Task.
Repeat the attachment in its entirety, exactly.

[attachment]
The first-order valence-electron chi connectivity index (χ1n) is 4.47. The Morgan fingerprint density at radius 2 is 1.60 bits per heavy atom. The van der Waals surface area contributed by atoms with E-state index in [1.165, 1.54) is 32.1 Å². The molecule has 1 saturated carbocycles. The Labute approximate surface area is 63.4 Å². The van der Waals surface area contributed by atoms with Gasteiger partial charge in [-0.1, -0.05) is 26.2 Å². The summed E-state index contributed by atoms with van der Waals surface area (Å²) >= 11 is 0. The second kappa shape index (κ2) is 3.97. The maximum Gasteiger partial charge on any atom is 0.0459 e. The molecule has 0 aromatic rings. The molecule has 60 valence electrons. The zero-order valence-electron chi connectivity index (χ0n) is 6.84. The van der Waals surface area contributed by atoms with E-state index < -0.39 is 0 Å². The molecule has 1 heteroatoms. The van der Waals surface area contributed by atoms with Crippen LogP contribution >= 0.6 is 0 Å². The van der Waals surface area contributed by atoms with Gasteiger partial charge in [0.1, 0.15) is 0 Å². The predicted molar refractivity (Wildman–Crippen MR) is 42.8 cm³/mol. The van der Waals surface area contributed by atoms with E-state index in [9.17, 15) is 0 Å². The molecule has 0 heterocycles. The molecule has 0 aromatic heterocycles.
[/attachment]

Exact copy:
The first-order valence-electron chi connectivity index (χ1n) is 4.47. The Morgan fingerprint density at radius 2 is 1.60 bits per heavy atom. The van der Waals surface area contributed by atoms with E-state index in [1.165, 1.54) is 32.1 Å². The molecule has 1 saturated carbocycles. The Labute approximate surface area is 63.4 Å². The van der Waals surface area contributed by atoms with Gasteiger partial charge in [-0.1, -0.05) is 26.2 Å². The summed E-state index contributed by atoms with van der Waals surface area (Å²) >= 11 is 0. The second kappa shape index (κ2) is 3.97. The maximum Gasteiger partial charge on any atom is 0.0459 e. The molecule has 0 aromatic rings. The molecule has 60 valence electrons. The zero-order valence-electron chi connectivity index (χ0n) is 6.84. The van der Waals surface area contributed by atoms with E-state index < -0.39 is 0 Å². The molecule has 1 heteroatoms. The van der Waals surface area contributed by atoms with Crippen LogP contribution >= 0.6 is 0 Å². The van der Waals surface area contributed by atoms with Gasteiger partial charge in [0.1, 0.15) is 0 Å². The predicted molar refractivity (Wildman–Crippen MR) is 42.8 cm³/mol. The van der Waals surface area contributed by atoms with E-state index in [9.17, 15) is 0 Å². The molecule has 0 heterocycles. The molecule has 0 aromatic heterocycles.